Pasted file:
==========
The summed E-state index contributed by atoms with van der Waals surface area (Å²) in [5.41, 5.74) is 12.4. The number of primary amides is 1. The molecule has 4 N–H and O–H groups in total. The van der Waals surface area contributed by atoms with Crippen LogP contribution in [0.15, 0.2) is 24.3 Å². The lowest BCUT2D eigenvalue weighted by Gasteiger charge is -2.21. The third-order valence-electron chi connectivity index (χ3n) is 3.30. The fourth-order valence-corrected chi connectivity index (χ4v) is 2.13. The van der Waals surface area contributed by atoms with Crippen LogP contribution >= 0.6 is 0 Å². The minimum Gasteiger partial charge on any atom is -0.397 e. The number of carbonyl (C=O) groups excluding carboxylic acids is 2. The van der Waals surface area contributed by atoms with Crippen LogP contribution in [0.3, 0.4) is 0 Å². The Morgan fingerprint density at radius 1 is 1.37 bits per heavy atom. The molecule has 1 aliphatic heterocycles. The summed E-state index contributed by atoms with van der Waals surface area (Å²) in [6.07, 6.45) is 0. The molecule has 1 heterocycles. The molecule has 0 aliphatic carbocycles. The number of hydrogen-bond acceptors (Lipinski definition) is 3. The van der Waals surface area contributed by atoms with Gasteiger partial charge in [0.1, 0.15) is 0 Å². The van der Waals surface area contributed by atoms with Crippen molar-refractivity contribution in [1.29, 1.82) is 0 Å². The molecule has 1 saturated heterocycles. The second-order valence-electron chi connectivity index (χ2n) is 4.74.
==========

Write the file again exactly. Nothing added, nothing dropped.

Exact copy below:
The summed E-state index contributed by atoms with van der Waals surface area (Å²) in [5.41, 5.74) is 12.4. The number of primary amides is 1. The molecule has 4 N–H and O–H groups in total. The van der Waals surface area contributed by atoms with Crippen LogP contribution in [0.15, 0.2) is 24.3 Å². The lowest BCUT2D eigenvalue weighted by Gasteiger charge is -2.21. The third-order valence-electron chi connectivity index (χ3n) is 3.30. The fourth-order valence-corrected chi connectivity index (χ4v) is 2.13. The van der Waals surface area contributed by atoms with Crippen LogP contribution >= 0.6 is 0 Å². The minimum Gasteiger partial charge on any atom is -0.397 e. The number of carbonyl (C=O) groups excluding carboxylic acids is 2. The van der Waals surface area contributed by atoms with Crippen LogP contribution in [0.3, 0.4) is 0 Å². The Morgan fingerprint density at radius 1 is 1.37 bits per heavy atom. The molecule has 1 aliphatic heterocycles. The summed E-state index contributed by atoms with van der Waals surface area (Å²) in [6.07, 6.45) is 0. The molecule has 1 heterocycles. The molecule has 0 aliphatic carbocycles. The number of hydrogen-bond acceptors (Lipinski definition) is 3. The van der Waals surface area contributed by atoms with Gasteiger partial charge in [0.1, 0.15) is 0 Å². The van der Waals surface area contributed by atoms with Crippen molar-refractivity contribution in [1.29, 1.82) is 0 Å². The molecule has 1 saturated heterocycles. The second-order valence-electron chi connectivity index (χ2n) is 4.74.